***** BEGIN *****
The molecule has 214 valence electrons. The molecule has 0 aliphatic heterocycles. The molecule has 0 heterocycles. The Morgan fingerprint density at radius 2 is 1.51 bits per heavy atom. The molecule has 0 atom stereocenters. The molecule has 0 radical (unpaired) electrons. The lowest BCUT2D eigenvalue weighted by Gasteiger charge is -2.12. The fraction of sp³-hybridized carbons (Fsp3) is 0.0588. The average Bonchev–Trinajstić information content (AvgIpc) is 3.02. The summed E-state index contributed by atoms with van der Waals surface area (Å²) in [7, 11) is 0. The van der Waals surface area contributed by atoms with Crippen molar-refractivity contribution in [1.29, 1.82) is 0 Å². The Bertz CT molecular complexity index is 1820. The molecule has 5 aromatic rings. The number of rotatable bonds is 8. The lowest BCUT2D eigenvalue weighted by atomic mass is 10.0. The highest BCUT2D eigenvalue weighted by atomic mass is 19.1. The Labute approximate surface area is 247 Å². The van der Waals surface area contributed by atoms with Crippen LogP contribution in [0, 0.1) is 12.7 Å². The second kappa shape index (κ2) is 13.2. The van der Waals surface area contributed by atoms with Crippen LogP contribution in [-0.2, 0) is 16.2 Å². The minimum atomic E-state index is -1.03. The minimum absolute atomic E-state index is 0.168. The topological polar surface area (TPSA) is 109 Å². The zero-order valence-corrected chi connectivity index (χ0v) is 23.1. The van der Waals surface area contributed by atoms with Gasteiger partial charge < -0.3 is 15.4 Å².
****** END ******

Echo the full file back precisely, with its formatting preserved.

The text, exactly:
The molecule has 214 valence electrons. The molecule has 0 aliphatic heterocycles. The molecule has 0 heterocycles. The Morgan fingerprint density at radius 2 is 1.51 bits per heavy atom. The molecule has 0 atom stereocenters. The molecule has 0 radical (unpaired) electrons. The lowest BCUT2D eigenvalue weighted by Gasteiger charge is -2.12. The fraction of sp³-hybridized carbons (Fsp3) is 0.0588. The average Bonchev–Trinajstić information content (AvgIpc) is 3.02. The summed E-state index contributed by atoms with van der Waals surface area (Å²) in [7, 11) is 0. The van der Waals surface area contributed by atoms with Crippen molar-refractivity contribution in [1.29, 1.82) is 0 Å². The Bertz CT molecular complexity index is 1820. The molecule has 5 aromatic rings. The number of rotatable bonds is 8. The lowest BCUT2D eigenvalue weighted by atomic mass is 10.0. The highest BCUT2D eigenvalue weighted by atomic mass is 19.1. The Labute approximate surface area is 247 Å². The van der Waals surface area contributed by atoms with Crippen LogP contribution in [0, 0.1) is 12.7 Å². The second kappa shape index (κ2) is 13.2. The van der Waals surface area contributed by atoms with Crippen LogP contribution in [-0.2, 0) is 16.2 Å². The minimum atomic E-state index is -1.03. The minimum absolute atomic E-state index is 0.168. The topological polar surface area (TPSA) is 109 Å². The zero-order valence-corrected chi connectivity index (χ0v) is 23.1. The van der Waals surface area contributed by atoms with Gasteiger partial charge < -0.3 is 15.4 Å².